Three years ago, longtime friends Bill Rehe and Michael Pressnall, with crude architectural sketches and piles of housing research in hand, met up at a local bar to chat about how they could alleviate the worsening affordability crisis in Tacoma, Washington, a city of roughly 200,000 people located 45 minutes south of Seattle.
Pressnall, who is vice president of industry relations for realtor.com, says the housing shortage from Seattle started to bleed into Tacoma, where home prices have risen 13.2 percent year-over-year. That sharp rise in home prices, he said, made homeownership effectively out of reach to the “people in the middle” whose wages weren’t low enough to qualify for highly-subsidized housing but weren’t high enough to buy a home at market rate.
“We missed out on 2 or 3 houses because during the bidding process, [the price] just keeps going up,” said Pressnall, reminiscing over the struggle he and his wife, Nichole, faced during their home search.
Rehe, an accomplished fisheries biologist and restoration ecologist, wanted to make sure the homes were not just affordable, but also sustainable and eco-friendly — a standard that naysayers said was impossible due to the higher costs usually associated with sustainably sourced, higher-quality building materials.
“We were basically laughed out of Gig Harbor,” said Rehe of the first location he and Pressnall scouted in 2015.
Now, three years later, the duo along with their wives, Tiana and Nichole, have launched The Preserve, a 30-acre development in South Tacoma that will be home to at least 50 two and three-bedroom cottages exclusively for buyers with a total household income of no more than $75,000 and who work within 15 miles of the site.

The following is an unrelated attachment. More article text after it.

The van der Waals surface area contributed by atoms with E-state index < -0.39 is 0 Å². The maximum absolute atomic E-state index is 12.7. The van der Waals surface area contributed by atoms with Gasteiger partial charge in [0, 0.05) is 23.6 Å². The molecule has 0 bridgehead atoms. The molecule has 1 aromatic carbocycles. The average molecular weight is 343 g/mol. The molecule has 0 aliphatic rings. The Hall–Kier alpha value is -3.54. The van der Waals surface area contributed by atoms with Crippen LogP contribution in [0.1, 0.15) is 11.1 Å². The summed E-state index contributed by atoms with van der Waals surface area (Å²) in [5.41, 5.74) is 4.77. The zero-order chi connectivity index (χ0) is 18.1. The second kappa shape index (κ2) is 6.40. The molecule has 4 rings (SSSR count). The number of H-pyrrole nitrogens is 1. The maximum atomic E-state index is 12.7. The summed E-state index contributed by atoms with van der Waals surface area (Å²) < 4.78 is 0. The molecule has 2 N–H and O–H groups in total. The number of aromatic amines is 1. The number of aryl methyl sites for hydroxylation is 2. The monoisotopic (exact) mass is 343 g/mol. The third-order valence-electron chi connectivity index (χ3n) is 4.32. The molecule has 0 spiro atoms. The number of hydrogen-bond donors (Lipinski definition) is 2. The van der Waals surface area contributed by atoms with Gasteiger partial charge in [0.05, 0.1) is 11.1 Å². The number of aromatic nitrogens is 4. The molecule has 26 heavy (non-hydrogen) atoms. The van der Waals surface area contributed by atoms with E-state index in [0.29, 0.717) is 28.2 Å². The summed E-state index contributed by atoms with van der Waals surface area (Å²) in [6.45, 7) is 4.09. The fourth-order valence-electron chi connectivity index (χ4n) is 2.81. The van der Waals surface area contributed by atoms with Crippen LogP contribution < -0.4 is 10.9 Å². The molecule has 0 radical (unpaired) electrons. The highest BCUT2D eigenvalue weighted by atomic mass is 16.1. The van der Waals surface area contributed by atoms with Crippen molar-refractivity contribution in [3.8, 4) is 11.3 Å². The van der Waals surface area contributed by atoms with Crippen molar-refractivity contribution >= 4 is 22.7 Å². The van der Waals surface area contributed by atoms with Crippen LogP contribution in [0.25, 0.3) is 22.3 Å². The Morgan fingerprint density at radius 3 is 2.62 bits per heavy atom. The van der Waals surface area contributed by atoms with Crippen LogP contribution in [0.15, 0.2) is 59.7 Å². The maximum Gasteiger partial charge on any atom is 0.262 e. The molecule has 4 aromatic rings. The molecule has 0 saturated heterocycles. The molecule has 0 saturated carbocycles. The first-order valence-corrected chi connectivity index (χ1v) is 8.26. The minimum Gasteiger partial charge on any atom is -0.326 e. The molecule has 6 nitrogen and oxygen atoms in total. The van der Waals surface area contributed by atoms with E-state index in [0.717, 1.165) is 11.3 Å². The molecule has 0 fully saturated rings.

The homes will be priced in the mid-$200,000 range, which is $50 to 75,000 under market value. Pressnall said they’re able to offer those prices thanks to a 99-year leasehold — the ownership of the land will continue to be held by Rehe and Pressnall’s Green Harbor Communities development group, and the buyers will own their homes and lease the land for $100 per month.
This, Pressnall says, removes the initial cost of the land from the overall purchase price and the cost of parceling the land out, thus lowering financial barrier for buyers.
“You apply, you get approved, and you’re in line [for a home],” Pressnall explained. “It’s on a first come, first approved basis.”
Although the first batch of eight to 12 homes won’t be constructed until spring 2019, buyers can fill out a short application on The Preserve’s website and begin the mortgage pre-approval process. Once approved, buyers can choose their lot and floor plan.
A private investor, who declined to be named, is footing the capital construction costs which are estimated to be at least $14.5 million, according to Pressnall.
Buyers will have two floor plans to choose from — a two-bedroom, 950-square-foot cottage or a three-bedroom, 1,250 square-foot cottage. Both options have structural insulated panels, Hardie fiber-cement siding, bamboo flooring, quartz countertops, metal roofing, and energy efficient appliances and heating and air systems.
According to Rehe and Pressnall, these options will reduce homeowners’ heating and cooling bills by 60 percent.
The homes will take up eight acres of land with the other 22 acres of wetlands being preserved for walking trails, bird watching, and a community learning lab where Tacoma Public Schools students can come and study the area’s ecosystem.